Whether your urban garden takes up your whole balcony or just your windowsill, incorporating herbs will provide a quick and easy source of culinary enhancement that’s way more satisfying than store bought. On top of that, most herbs produce abundantly all season long and fit well in a container, flower garden, or vegetable garden. Naturally, herbs will flourish best in sunlight, but many of the more popular herbs like parsley and chive will tolerate partial shade and produce well.
Some culinary herbs we recommend for your urban garden:
- Basil: As well as being a kitchen essential, Basil is regarded as one of the healthiest herbs around. Enriched with vitamin K, copper, and calcium, basil requires 6-8 hours of sunlight a day and is a great addition to any urban herb garden.
- Chives: Similar to basil, chives are arguably a cooking essential. If French cuisine is the name of the game, look no further! With a hybrid garlic and onion aroma, they’re not only aromatic, they’re also easy to grow. Though they prefer full sun, they will grow in partial shade and still do wonders.
- Cilantro: Cilantro’s taste is best described as a promise of lively fresh flavor. As long as you’re not affected be the genetic soap taste it strangely offers some people, Cilantro will definitely be of benefit to your next dish. For optimal growth, make successive sowings every 2 to 3 weeks starting in late spring.
- Mint: Mint carries the chemical menthol, which can be a treat for your taste buds. Use just the right amount and you’ll add a bit of fresh bite to a dish. Similar to basil, mint is a health nut’s friend and is rich in manganese, copper, and vitamin C. For optimal growth simply cut the stems one inch from the ground before flowering. As an added bonus, you can pick mint leaves whenever you need them!
- Oregano: Oregano offers a special savor to almost any dish, but is most commonly used to compliment tomatoes, eggplant and meat. It will also take any pizza and pasta to the next level. Oregano does not have a strict growth cycle, so you can harvest the leaves as you need them.
- Thyme: Thyme brings an intense kick to foods, and should be used sparingly. To unlock the full flavor of thyme it is best to add at the last moment of a recipe, because the oils are easily evaporated. Thyme is another ingredient that will help bring your specialty pizza or pasta to the next level, and gives your morning omelet a pleasant aroma. Although it’s not as beneficial to your health as basil or mint, thyme has several surprising medicinal uses. It can be used as eyewash, a hair rinse to prevent dandruff, or a tonic to stimulate the nervous system. Believe it or not, it’ll even alleviate nervous disorders such as nightmares, depression, insomnia and melancholy. Time to plant some thyme!
Dill, Lavender, and Parsley are also fairly easy to grow, and will make spectacular additions to your urban herb garden. For more information and other inspiring ideas, head to our store or deeper into the Inspiration Garden. Happy gardening!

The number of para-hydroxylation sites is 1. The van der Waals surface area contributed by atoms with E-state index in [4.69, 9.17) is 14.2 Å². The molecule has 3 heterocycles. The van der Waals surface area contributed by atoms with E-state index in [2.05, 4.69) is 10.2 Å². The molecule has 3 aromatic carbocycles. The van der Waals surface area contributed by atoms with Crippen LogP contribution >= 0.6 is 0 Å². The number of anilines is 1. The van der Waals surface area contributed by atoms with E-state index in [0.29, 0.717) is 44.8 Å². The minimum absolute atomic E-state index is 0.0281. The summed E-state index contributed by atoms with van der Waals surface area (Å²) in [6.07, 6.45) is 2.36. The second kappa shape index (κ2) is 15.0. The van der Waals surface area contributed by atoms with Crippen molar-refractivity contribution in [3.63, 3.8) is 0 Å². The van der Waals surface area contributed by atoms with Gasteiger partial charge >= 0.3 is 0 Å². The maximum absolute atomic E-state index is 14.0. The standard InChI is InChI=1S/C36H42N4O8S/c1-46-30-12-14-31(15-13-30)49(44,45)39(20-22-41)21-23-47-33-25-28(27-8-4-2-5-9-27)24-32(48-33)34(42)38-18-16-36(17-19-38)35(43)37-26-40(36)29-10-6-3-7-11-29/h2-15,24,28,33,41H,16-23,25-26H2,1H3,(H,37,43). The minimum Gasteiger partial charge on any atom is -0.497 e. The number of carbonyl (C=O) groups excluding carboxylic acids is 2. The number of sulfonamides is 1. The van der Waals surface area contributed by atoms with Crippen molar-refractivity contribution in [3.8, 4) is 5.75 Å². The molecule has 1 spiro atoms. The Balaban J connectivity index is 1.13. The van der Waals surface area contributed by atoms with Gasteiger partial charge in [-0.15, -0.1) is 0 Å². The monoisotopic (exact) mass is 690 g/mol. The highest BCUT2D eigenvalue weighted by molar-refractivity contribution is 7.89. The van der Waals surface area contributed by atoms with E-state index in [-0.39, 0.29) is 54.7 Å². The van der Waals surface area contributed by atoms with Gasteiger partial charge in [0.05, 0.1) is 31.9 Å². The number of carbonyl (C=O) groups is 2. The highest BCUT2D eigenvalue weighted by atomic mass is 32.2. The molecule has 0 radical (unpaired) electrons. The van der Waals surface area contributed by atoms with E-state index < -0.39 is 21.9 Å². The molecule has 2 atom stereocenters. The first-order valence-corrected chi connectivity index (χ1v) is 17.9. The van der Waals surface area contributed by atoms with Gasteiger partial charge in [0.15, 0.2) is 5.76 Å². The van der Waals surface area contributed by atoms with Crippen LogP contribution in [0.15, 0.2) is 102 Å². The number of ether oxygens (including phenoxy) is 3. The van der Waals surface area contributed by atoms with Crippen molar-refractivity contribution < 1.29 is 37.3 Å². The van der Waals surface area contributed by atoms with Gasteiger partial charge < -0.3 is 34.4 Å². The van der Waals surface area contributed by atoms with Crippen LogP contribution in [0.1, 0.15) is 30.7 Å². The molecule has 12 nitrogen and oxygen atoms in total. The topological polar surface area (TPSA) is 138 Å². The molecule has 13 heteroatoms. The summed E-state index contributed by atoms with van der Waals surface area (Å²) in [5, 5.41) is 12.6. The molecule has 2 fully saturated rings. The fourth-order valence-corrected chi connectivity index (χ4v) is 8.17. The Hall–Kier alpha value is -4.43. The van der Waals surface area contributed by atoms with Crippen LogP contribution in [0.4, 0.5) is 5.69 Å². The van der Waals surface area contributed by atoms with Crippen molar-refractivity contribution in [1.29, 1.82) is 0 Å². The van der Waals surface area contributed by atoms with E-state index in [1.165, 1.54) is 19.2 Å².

Sprouting is an increasingly popular practice that allows you to grow your food, even during the cold of winter. Sprouting is a simple and fast process. They are considered a “live” food, because at the time of consumption they are still growing. Sprouts are packed with vital enzymes and vitamins and are great used on sandwiches, salads, soups and cooking.
The materials that you require are:
• A jar (with a wide mouth)
• A screen or netting (that will cover the mouth of the jar), and an elastic band
• A bowl
• Sprouting Seeds (We recommend Mumm’s Organic Sprouting seeds)
• Air, warmth, light (but not direct sunlight), and water.
Soak seeds in your container / jar. Cover with mesh or netting, and secure with the elastic band. The seeds should be soaked in water for 4-8 hours (or over night) but read package directions as some varieties of seeds only require 2 hours of soaking (ex. Broccoli). When you choose your type of seed it is important to determine the length of soaking time and how large the seed can become as seeds will expand greatly as they grow into sprouts. This is important to take into account when choosing the quantity of seed to place into the jar. It can expand up to 20 times its regular size. A little seed goes a long way!
Drain water after soaking. After this, the sprouts need to be rinsed at least twice a day. This is approximately once every 12 hours (set an alarm). All the water should be drained after being rinsed. The jar can then be propped up at a 45 degree angle to help drain water out and allow air circulation. This can be done by propping the jar in a bowl. This process should continue until the sprouts are ready to harvest.
Days until harvest generally varies from each variety, ranging between 3-10 days. Monitor the seeds to determine when they are finished. Harvest them carefully by pulling apart the sprouts carefully, and separate the developed sprouts from the ones that are still growing. This way you can keep growing the sprouts that have not full grown.
Store sprouts in plastic bags in the fridge, and rinse them every 3 days. Generally sprouts will last at least a week to 10 days.
• Use sanitary equipment to avoid any salmonella or any other contamination
• It is recommended that pregnant women do not eat sprouts
• Never let seeds dry out during growing, or in storage
Alfalfa, brocolli, buckwheat, canola, fenugreek, flax, garbanzo beans, lentils, mung beans, mustard, chickpeas, radish, red clover, sunflower, wheatgrass